STI germs live in blood, semen and vaginal fluids. STIs pass from person to person during any kind of sex: vaginal (penis in vagina), anal (penis in rectum), or oral (mouth to penis or vagina.) Some STIs cause sores and the germs can be spread from touching the sores themselves. Some STIs are spread by sharing needles, or tattooing and body piercing with unsterilized equipment. Infected women who are pregnant can pass some STIs to their babies during pregnancy and childbirth. Breastfeeding mothers can also pass certain STIs to their nursing babies. You cannot get STIs from shaking hands or from toilet seats. Except for Hepatits B and Human Papillomavirus (HPV) there are no vaccinations to prevent STIs.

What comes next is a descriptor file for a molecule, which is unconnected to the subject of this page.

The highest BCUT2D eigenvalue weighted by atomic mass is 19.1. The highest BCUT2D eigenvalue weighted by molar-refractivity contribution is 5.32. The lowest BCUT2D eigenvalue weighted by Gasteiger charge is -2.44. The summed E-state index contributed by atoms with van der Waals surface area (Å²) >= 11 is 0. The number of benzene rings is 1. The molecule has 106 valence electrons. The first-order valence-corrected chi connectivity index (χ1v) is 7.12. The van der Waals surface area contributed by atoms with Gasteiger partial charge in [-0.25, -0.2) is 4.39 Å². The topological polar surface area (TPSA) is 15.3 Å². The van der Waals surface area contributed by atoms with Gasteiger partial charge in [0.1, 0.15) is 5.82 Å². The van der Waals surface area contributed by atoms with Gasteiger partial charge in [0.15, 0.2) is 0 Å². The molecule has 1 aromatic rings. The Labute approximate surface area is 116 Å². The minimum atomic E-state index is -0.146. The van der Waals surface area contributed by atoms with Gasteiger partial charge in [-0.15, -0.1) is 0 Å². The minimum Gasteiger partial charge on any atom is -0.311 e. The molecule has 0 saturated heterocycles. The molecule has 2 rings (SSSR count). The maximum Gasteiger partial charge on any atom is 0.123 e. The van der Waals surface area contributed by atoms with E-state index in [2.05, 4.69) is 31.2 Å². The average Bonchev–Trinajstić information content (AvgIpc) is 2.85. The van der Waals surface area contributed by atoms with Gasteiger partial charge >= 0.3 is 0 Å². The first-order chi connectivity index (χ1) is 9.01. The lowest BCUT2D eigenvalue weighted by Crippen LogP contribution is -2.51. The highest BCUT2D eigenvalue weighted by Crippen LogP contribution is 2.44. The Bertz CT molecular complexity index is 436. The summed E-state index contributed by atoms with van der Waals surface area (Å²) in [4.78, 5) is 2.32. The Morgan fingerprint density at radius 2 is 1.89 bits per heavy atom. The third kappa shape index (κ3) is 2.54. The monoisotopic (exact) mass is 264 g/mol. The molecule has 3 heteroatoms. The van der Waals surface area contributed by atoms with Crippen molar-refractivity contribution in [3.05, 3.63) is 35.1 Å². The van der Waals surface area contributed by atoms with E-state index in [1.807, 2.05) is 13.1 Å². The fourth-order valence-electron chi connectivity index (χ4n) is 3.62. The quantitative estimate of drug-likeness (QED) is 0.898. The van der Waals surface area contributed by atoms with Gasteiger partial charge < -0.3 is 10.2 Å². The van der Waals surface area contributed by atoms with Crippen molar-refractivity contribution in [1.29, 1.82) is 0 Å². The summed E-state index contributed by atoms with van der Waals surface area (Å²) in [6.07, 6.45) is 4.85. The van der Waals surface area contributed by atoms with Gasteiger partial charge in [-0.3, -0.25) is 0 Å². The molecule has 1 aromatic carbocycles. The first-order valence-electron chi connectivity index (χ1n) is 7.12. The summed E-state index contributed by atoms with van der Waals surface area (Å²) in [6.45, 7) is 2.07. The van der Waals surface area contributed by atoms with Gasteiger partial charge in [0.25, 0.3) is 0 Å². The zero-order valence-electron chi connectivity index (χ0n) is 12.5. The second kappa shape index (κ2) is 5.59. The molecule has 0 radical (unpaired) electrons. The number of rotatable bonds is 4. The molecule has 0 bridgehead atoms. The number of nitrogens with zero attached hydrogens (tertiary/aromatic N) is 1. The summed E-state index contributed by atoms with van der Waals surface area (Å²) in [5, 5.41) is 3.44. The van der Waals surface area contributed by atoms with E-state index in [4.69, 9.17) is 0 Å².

How to know if you have an STI?
It can be hard to know if you or your partner has an STI. Many men and women with STIs don't have any signs or symptoms.
You may have an STI if you have any one of these signs:
Burning when passing urine/frequency of urination
Sores, small bumps or blisters on or near your penis, vagina or anus (rectum)
Itching around your penis, vagina or anus
An unusual discharge or odour from your penis or your vagina